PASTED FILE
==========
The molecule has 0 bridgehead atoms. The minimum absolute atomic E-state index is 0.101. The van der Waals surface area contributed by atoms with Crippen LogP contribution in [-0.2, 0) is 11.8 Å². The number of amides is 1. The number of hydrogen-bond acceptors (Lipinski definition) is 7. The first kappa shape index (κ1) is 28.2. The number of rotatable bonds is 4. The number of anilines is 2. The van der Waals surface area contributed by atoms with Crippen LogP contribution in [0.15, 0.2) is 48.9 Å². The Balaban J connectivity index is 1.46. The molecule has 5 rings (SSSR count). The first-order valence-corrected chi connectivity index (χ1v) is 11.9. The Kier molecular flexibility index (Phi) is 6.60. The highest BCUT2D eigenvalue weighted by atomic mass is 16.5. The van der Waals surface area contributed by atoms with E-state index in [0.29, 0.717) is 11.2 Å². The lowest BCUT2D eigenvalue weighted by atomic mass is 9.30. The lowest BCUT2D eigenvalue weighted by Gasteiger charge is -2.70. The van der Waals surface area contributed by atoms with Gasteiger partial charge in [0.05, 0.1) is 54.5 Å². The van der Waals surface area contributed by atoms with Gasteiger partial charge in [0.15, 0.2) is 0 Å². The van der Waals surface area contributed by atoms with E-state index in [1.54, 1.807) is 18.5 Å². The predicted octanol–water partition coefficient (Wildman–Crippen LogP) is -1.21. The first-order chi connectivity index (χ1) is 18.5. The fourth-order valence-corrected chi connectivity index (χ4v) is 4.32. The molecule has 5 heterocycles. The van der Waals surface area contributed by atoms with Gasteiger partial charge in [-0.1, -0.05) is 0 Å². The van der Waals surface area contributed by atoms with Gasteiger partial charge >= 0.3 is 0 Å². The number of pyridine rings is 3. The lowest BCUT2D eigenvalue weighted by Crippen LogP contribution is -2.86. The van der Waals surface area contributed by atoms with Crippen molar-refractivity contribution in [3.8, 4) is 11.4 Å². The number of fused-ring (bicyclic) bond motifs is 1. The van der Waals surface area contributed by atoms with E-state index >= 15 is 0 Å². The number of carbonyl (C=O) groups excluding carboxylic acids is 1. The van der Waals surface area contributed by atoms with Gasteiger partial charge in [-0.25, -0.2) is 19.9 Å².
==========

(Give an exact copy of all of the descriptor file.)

The molecule has 0 bridgehead atoms. The minimum absolute atomic E-state index is 0.101. The van der Waals surface area contributed by atoms with Crippen LogP contribution in [-0.2, 0) is 11.8 Å². The number of amides is 1. The number of hydrogen-bond acceptors (Lipinski definition) is 7. The first kappa shape index (κ1) is 28.2. The number of rotatable bonds is 4. The number of anilines is 2. The van der Waals surface area contributed by atoms with Crippen LogP contribution in [0.15, 0.2) is 48.9 Å². The Balaban J connectivity index is 1.46. The molecule has 5 rings (SSSR count). The first-order valence-corrected chi connectivity index (χ1v) is 11.9. The Kier molecular flexibility index (Phi) is 6.60. The highest BCUT2D eigenvalue weighted by atomic mass is 16.5. The van der Waals surface area contributed by atoms with E-state index in [0.29, 0.717) is 11.2 Å². The lowest BCUT2D eigenvalue weighted by atomic mass is 9.30. The lowest BCUT2D eigenvalue weighted by Gasteiger charge is -2.70. The van der Waals surface area contributed by atoms with Gasteiger partial charge in [0.05, 0.1) is 54.5 Å². The van der Waals surface area contributed by atoms with Gasteiger partial charge in [0.15, 0.2) is 0 Å². The van der Waals surface area contributed by atoms with E-state index in [1.54, 1.807) is 18.5 Å². The predicted octanol–water partition coefficient (Wildman–Crippen LogP) is -1.21. The first-order chi connectivity index (χ1) is 18.5. The fourth-order valence-corrected chi connectivity index (χ4v) is 4.32. The molecule has 5 heterocycles. The van der Waals surface area contributed by atoms with Gasteiger partial charge in [-0.1, -0.05) is 0 Å². The van der Waals surface area contributed by atoms with Gasteiger partial charge >= 0.3 is 0 Å². The number of pyridine rings is 3. The lowest BCUT2D eigenvalue weighted by Crippen LogP contribution is -2.86. The van der Waals surface area contributed by atoms with Crippen molar-refractivity contribution in [3.8, 4) is 11.4 Å². The number of fused-ring (bicyclic) bond motifs is 1. The van der Waals surface area contributed by atoms with E-state index >= 15 is 0 Å². The number of carbonyl (C=O) groups excluding carboxylic acids is 1. The van der Waals surface area contributed by atoms with Gasteiger partial charge in [-0.25, -0.2) is 19.9 Å².